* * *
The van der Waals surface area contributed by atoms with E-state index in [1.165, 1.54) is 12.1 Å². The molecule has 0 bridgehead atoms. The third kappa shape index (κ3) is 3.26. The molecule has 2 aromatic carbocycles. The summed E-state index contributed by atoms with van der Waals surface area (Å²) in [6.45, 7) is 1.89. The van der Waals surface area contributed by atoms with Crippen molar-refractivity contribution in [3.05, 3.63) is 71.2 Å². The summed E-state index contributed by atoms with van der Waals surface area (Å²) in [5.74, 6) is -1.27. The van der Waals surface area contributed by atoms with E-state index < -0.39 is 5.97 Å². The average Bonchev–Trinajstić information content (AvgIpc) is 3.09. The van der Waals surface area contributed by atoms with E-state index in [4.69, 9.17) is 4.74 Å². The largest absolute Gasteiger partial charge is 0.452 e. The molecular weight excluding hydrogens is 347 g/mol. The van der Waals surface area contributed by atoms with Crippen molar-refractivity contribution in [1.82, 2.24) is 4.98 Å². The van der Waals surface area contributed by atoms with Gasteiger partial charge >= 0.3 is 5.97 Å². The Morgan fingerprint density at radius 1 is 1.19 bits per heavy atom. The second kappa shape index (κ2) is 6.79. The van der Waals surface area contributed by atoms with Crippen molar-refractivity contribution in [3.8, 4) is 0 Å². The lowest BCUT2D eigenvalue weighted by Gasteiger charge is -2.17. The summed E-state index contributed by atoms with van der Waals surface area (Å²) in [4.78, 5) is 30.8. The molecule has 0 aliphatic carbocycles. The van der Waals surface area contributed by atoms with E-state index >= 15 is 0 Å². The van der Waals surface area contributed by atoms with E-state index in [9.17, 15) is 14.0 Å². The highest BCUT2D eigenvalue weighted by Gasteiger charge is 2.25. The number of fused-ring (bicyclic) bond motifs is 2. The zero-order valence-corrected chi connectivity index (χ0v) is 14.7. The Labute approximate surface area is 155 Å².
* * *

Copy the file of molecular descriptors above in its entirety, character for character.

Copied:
The van der Waals surface area contributed by atoms with E-state index in [1.165, 1.54) is 12.1 Å². The molecule has 0 bridgehead atoms. The third kappa shape index (κ3) is 3.26. The molecule has 2 aromatic carbocycles. The summed E-state index contributed by atoms with van der Waals surface area (Å²) in [6.45, 7) is 1.89. The van der Waals surface area contributed by atoms with Crippen molar-refractivity contribution in [3.05, 3.63) is 71.2 Å². The summed E-state index contributed by atoms with van der Waals surface area (Å²) in [5.74, 6) is -1.27. The van der Waals surface area contributed by atoms with E-state index < -0.39 is 5.97 Å². The average Bonchev–Trinajstić information content (AvgIpc) is 3.09. The van der Waals surface area contributed by atoms with E-state index in [4.69, 9.17) is 4.74 Å². The largest absolute Gasteiger partial charge is 0.452 e. The molecular weight excluding hydrogens is 347 g/mol. The van der Waals surface area contributed by atoms with Crippen molar-refractivity contribution in [1.82, 2.24) is 4.98 Å². The van der Waals surface area contributed by atoms with Gasteiger partial charge >= 0.3 is 5.97 Å². The Morgan fingerprint density at radius 1 is 1.19 bits per heavy atom. The second kappa shape index (κ2) is 6.79. The van der Waals surface area contributed by atoms with Crippen molar-refractivity contribution in [3.8, 4) is 0 Å². The lowest BCUT2D eigenvalue weighted by Gasteiger charge is -2.17. The summed E-state index contributed by atoms with van der Waals surface area (Å²) in [4.78, 5) is 30.8. The molecule has 0 aliphatic carbocycles. The van der Waals surface area contributed by atoms with E-state index >= 15 is 0 Å². The van der Waals surface area contributed by atoms with E-state index in [9.17, 15) is 14.0 Å². The highest BCUT2D eigenvalue weighted by Gasteiger charge is 2.25. The number of fused-ring (bicyclic) bond motifs is 2. The zero-order valence-corrected chi connectivity index (χ0v) is 14.7. The Labute approximate surface area is 155 Å².